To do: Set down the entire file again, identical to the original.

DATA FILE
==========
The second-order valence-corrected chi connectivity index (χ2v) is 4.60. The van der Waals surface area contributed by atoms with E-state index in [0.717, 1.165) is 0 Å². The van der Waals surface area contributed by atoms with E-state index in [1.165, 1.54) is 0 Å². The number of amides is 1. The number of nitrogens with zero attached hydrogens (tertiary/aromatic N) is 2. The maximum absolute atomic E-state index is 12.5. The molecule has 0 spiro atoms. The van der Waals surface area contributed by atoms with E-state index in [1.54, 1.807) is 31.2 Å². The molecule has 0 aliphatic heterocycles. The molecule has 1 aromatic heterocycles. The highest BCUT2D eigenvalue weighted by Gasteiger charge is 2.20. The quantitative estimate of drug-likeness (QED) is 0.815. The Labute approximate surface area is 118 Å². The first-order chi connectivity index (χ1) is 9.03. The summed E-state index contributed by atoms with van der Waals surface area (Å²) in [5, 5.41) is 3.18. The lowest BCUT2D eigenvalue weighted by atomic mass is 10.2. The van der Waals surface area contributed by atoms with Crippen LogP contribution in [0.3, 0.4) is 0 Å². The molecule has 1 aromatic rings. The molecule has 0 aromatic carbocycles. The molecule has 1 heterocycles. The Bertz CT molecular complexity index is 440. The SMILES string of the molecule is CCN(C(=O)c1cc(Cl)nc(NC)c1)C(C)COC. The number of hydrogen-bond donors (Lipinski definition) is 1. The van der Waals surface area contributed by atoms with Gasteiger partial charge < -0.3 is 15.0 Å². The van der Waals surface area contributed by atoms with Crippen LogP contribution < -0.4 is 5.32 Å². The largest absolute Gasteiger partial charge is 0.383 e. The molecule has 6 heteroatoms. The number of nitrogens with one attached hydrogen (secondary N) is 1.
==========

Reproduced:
The second-order valence-corrected chi connectivity index (χ2v) is 4.60. The van der Waals surface area contributed by atoms with E-state index in [0.717, 1.165) is 0 Å². The van der Waals surface area contributed by atoms with E-state index in [1.165, 1.54) is 0 Å². The number of amides is 1. The number of nitrogens with zero attached hydrogens (tertiary/aromatic N) is 2. The maximum absolute atomic E-state index is 12.5. The molecule has 0 spiro atoms. The van der Waals surface area contributed by atoms with E-state index in [1.54, 1.807) is 31.2 Å². The molecule has 0 aliphatic heterocycles. The molecule has 1 aromatic heterocycles. The highest BCUT2D eigenvalue weighted by Gasteiger charge is 2.20. The quantitative estimate of drug-likeness (QED) is 0.815. The Labute approximate surface area is 118 Å². The first-order chi connectivity index (χ1) is 9.03. The summed E-state index contributed by atoms with van der Waals surface area (Å²) in [5, 5.41) is 3.18. The lowest BCUT2D eigenvalue weighted by atomic mass is 10.2. The van der Waals surface area contributed by atoms with Crippen LogP contribution in [0.3, 0.4) is 0 Å². The molecule has 1 aromatic rings. The molecule has 0 aromatic carbocycles. The molecule has 1 heterocycles. The Bertz CT molecular complexity index is 440. The SMILES string of the molecule is CCN(C(=O)c1cc(Cl)nc(NC)c1)C(C)COC. The number of hydrogen-bond donors (Lipinski definition) is 1. The van der Waals surface area contributed by atoms with Gasteiger partial charge < -0.3 is 15.0 Å². The van der Waals surface area contributed by atoms with Crippen LogP contribution < -0.4 is 5.32 Å². The largest absolute Gasteiger partial charge is 0.383 e. The molecule has 6 heteroatoms. The number of nitrogens with one attached hydrogen (secondary N) is 1.